International journalists' organizations are criticizing South Korea's press freedoms after the country's ruling party singled out a Bloomberg reporter with South Korean nationality over what it claimed was a "borderline traitorous" article insulting President Moon Jae-in, resulting in threats to the reporter's safety.
The Democratic Party said Tuesday that it has no immediate plans to withdraw a March 13 statement by spokesman Lee Hae-sik, who attacked the reporter by name over a September article whose headline described the liberal Moon as acting as the "top spokesman" of North Korean leader Kim Jong Un at the U.N. General Assembly.
Lee the next day also attacked a New York Times article published last October that said Moon was serving as Kim's "agent" while advocating diplomacy with North Korea. Lee tried to discredit the Times story by bringing up its South Korean author's nationality. Lee said it was "merely an article written by a black-haired wire reporter," but didn't call out the writer by his name. In South Korea, the expression "black-haired" is commonly used in nationalistic insults against South Koreans working for foreign companies who are said to be disloyal to the country.
Moon's office has refused to answer multiple requests for comment.
The ruling party statements by Lee came in response to a parliamentary speech last week by conservative lawmaker Na Kyung-won, who borrowed the Bloomberg headline to criticize Moon's diplomacy with Pyongyang following the collapse of last month's summit between Kim and U.S. President Donald Trump.
The Asian American Journalists Association expressed "deep concerns" about the treatment of the Bloomberg journalist, saying that her safety was under threat "simply for doing her job."
"That she is being targeted by members of the South Korean government is also troubling," the AAJA said. "Threatening or intimidating journalists is unacceptable. Such activities have a chilling effect and undermine the freedom of the press for all journalists working in Korea."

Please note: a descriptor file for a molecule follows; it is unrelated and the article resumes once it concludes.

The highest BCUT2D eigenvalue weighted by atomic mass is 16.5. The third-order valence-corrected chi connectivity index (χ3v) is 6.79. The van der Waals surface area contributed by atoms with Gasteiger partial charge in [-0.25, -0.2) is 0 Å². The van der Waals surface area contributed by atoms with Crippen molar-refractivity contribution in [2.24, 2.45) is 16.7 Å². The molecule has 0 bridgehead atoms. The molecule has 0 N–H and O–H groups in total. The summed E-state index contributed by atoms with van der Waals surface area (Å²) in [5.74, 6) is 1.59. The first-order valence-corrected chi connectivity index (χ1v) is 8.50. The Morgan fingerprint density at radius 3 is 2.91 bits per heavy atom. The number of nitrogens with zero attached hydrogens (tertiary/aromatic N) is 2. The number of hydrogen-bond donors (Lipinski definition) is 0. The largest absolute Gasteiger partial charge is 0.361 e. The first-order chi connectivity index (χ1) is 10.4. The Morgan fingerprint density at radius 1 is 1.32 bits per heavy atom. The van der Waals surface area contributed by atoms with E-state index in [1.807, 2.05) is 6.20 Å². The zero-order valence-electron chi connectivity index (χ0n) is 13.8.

AAJA-Asia and its Seoul subchapter, as well as the Seoul Foreign Correspondents' Club, have also issued statements expressing concern over the Democratic Party's statement, which the SFCC described as a "form of censorship and journalistically chilling."
In a country deeply divided along ideological lines, being described as North Korea-friendly is a sensitive accusation for liberal politicians like Moon, who has been unwavering in his commitment for inter-Korean rapprochement, even in the face of North Korean threats. Moon has lobbied hard to set up nuclear diplomacy between Washington, Pyongyang and Seoul.
In an effort to keep the fragile diplomacy alive, Moon has tried to improve Kim's image and portray him as a credible diplomatic counterpart, describing him as a "candid and polite" leader who sincerely wanted to trade away his nukes to bring economic prosperity to impoverished North Koreans. Experts say the breakdown of the Trump-Kim talks has raised further doubts about Moon's claim that Kim is genuinely interested in dealing away his nuclear weapons.
The presidential Blue House responded sharply to Na's comments, calling them an insult to both Moon and South Koreans who want peace. During her parliamentary speech, Na said, "Please ensure that we never again hear the embarrassing talk that the president of the Republic of Korea is the top spokesman of Kim Jong Un," referring to South Korea by its formal name, as Democratic Party lawmakers began shouting at her.
While criticizing Na, Lee described the Bloomberg reporter's article as "borderline traitorous content that insulted the head of state while wearing the cloak of a U.S. wire service."
Moon's two conservative predecessors were both accused of suppressing freedom of speech.
Under former President Park Geun-hye, who is currently serving a lengthy jail term over a corruption scandal, prosecutors indicted a Japanese journalist on charges of defaming Park by citing salacious rumors about her whereabouts on the day of a ferry sinking that killed more than 300 people in 2014.
Before Park, former President Lee Myung-bak was said by critics to have turned major TV networks into his mouthpieces by filling their corporate leadership with close supporters.